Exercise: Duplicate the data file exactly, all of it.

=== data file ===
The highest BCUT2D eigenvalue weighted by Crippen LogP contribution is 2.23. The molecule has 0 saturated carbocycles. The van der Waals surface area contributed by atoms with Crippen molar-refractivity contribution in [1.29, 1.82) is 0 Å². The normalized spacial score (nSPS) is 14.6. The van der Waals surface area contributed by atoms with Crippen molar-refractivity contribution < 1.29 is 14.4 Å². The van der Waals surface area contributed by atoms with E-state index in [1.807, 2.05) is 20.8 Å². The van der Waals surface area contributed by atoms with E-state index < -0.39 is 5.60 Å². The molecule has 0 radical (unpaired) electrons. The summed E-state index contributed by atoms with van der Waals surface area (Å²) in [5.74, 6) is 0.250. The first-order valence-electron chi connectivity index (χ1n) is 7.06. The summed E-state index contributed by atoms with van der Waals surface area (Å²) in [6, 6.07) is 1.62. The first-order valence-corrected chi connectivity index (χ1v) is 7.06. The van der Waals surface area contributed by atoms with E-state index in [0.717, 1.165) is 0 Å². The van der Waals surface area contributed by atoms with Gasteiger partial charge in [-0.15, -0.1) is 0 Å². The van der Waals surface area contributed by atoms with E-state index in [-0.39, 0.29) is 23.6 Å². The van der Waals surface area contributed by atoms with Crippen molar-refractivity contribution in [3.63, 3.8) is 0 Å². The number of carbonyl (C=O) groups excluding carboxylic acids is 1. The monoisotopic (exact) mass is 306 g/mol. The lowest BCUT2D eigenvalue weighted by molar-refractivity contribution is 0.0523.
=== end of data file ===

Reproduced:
The highest BCUT2D eigenvalue weighted by Crippen LogP contribution is 2.23. The molecule has 0 saturated carbocycles. The van der Waals surface area contributed by atoms with Crippen molar-refractivity contribution in [1.29, 1.82) is 0 Å². The normalized spacial score (nSPS) is 14.6. The van der Waals surface area contributed by atoms with Crippen molar-refractivity contribution < 1.29 is 14.4 Å². The van der Waals surface area contributed by atoms with E-state index in [1.807, 2.05) is 20.8 Å². The van der Waals surface area contributed by atoms with E-state index < -0.39 is 5.60 Å². The molecule has 0 radical (unpaired) electrons. The summed E-state index contributed by atoms with van der Waals surface area (Å²) in [5.74, 6) is 0.250. The first-order valence-electron chi connectivity index (χ1n) is 7.06. The summed E-state index contributed by atoms with van der Waals surface area (Å²) in [6, 6.07) is 1.62. The first-order valence-corrected chi connectivity index (χ1v) is 7.06. The van der Waals surface area contributed by atoms with E-state index in [0.717, 1.165) is 0 Å². The van der Waals surface area contributed by atoms with Gasteiger partial charge in [-0.15, -0.1) is 0 Å². The van der Waals surface area contributed by atoms with E-state index in [-0.39, 0.29) is 23.6 Å². The van der Waals surface area contributed by atoms with Crippen molar-refractivity contribution in [3.63, 3.8) is 0 Å². The number of carbonyl (C=O) groups excluding carboxylic acids is 1. The monoisotopic (exact) mass is 306 g/mol. The lowest BCUT2D eigenvalue weighted by molar-refractivity contribution is 0.0523.